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This is a summary of “Toward ESG Alpha: Analyzing ESG Exposures through a Factor Lens” by Ananth Madhavan, Aleksander Sobczyk, and Andrew Ang, published in the First Quarter 2021 issue of the Financial Analysts Journal.


Overview

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Rather than trying to assess the likely success of idiosyncratic ESG stock selection, observing factor weightings in ESG funds could provide better insight into future performance.

What’s the Investment Issue?

Robust evidence indicates that style factors are linked to long-term risk premiums. But to what extent are factors linked to environmental, social, and governance (ESG) performance?

Factors such as value, quality, momentum, size, and minimum volatility have decades-long series. So if links can be discerned between the ESG scores of the underlying companies in investment funds and the funds’ factor weightings, key long-term drivers of ESG performance would be revealed.

To put it another way, when ESG scores are correlated with factors with a history of outperformance, it seems reasonable that the fund could deliver high excess returns too. The reverse should also be true.

How Do the Authors Tackle the Issue?

To test their theory, the authors use the MSCI ESG scoring system, which covers 1,312 active US equity mutual funds and more than 600,000 equity and fixed-income securities globally sorted into three ESG categories: sustainable impact, values alignment, and risks.

The authors use bottom-up analysis, assessing each individual stock holding rather than regressions of portfolio returns. They argue that bottom-up analysis confers greater statistical power in testing how ESG scores affect alpha.

The chosen factors, proxied by relevant MSCI indexes, are value, size, quality, momentum, large-cap multifactor, small-cap multifactor, and minimum volatility.

The authors’ approach breaks down a fund’s alpha (return in excess of the fund’s benchmark) into (1) returns from static factor exposures, for instance, the long-term overweighting of quality stocks; (2) factor timing, where managers use their judgment to regularly adjust factor exposures; and (3) individual security selection.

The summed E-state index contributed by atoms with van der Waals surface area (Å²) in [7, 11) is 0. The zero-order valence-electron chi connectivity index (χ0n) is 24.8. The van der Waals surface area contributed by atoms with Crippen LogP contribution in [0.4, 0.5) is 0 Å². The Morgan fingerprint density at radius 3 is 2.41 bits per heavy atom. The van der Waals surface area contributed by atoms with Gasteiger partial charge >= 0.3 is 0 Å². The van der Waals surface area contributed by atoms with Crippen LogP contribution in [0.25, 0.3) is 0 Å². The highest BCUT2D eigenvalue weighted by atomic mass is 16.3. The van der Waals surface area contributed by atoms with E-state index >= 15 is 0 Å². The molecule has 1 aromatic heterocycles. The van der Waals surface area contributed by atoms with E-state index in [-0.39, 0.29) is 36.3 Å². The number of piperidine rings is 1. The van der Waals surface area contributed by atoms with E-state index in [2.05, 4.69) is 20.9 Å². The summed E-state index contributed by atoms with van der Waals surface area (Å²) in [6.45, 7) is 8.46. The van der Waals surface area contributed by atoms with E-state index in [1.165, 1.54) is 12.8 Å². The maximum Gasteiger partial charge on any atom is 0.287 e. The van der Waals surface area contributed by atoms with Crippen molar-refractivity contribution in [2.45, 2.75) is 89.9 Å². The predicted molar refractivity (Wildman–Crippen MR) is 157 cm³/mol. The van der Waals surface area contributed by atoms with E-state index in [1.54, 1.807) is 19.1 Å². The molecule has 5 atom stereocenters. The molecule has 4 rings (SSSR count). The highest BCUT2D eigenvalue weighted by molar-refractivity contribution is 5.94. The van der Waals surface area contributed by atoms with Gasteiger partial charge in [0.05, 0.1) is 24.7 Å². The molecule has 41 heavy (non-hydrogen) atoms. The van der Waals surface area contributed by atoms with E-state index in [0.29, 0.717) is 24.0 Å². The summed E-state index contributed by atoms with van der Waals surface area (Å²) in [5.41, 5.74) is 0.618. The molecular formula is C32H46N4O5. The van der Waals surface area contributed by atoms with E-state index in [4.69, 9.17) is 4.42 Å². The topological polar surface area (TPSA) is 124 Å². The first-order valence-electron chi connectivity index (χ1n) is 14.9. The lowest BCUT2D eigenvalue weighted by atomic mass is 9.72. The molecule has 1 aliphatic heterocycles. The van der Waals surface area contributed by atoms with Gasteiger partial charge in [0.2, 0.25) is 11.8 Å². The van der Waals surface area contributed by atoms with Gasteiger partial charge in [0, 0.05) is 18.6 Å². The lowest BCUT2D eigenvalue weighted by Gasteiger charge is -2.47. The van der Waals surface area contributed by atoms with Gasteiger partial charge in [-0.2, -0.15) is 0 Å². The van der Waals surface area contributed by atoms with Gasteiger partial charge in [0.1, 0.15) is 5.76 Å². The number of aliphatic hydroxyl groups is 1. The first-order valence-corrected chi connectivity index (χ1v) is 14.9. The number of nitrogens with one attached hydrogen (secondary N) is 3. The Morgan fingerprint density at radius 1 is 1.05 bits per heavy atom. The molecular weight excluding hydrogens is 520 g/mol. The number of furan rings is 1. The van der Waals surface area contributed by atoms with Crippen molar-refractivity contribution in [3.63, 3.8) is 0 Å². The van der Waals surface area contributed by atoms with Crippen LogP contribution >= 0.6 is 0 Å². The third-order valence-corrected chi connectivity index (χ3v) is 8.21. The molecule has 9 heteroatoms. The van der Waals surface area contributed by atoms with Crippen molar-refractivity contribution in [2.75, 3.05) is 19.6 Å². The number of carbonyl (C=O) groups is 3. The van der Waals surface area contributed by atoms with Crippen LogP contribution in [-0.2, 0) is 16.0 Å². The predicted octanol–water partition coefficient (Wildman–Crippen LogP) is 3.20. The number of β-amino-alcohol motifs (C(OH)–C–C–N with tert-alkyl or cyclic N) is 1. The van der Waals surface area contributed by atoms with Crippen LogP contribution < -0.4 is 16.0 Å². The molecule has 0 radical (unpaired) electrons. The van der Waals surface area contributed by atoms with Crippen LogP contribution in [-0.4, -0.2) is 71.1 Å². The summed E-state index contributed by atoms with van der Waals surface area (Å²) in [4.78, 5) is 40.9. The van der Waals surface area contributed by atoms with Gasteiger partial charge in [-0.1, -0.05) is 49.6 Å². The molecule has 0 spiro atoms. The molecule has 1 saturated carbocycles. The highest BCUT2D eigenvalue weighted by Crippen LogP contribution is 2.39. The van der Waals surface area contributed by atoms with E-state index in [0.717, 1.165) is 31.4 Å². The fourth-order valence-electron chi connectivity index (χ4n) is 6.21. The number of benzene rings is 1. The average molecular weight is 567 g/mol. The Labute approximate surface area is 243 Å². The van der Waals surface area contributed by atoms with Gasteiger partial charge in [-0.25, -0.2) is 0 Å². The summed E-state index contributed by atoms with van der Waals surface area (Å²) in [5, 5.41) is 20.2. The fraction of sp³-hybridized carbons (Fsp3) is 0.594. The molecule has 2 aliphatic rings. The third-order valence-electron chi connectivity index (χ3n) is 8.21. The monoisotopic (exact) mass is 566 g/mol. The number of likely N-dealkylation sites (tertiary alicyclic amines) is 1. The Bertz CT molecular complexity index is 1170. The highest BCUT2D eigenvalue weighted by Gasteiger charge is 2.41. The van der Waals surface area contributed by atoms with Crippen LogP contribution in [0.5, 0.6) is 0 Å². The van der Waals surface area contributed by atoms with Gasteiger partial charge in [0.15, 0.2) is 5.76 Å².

Additionally, the article separates the impact of ESG into “Factor ESG” and “Idiosyncratic ESG.” As the label implies, Factor ESG is the component of fund ESG scores that is related to style factors. Idiosyncratic ESG, in contrast, reflects stock selection that is not correlated with factors.

What Are the Findings?

In terms of how funds’ factor weightings compare with ESG scores, the authors find that funds with high environmental scores tend to load up with quality and momentum factor stocks. Some 75% of “E” scores can be explained by style factors, but factors explain only 25% of “S” scores and a mere 14% of “G” scores. Funds with high E scores also overweight low volatility and larger companies.

The authors also discover a strong positive link between fund alpha and Factor ESG scores. They find that Factor ESG components are correlated with fund alpha, and the relationship is statistically strong. There is, however, little relationship between Idiosyncratic ESG and alpha; some evidence even suggests that this relationship is negative.

There is weak evidence of correlation between active returns and ESG scores. However, funds in the top decile of active returns do have significantly lower carbon intensity scores—85.1 carbon emissions per dollar of sales, compared with 164.2 for the other nine deciles.

What Are the Implications for Investors and Investment Managers?

Investors need to be aware that ESG portfolio construction may lead to factor tilts that differ from the market as a whole. If these exposures are not wanted in the portfolio, investors will need to adjust exposures accordingly.

ESG exposure—especially to funds that have high environmental scores associated with larger quality and momentum factor weightings—is shown to be rewarded. But the link between high ESG ratings and high returns is found only in ESG components that are correlated with certain factors. Idiosyncratic ESG security selection, which is unrelated to factor weightings, results in insignificant excess return premiums.

About the Author

Phil Davis

Phil Davis is a London-based financial journalist.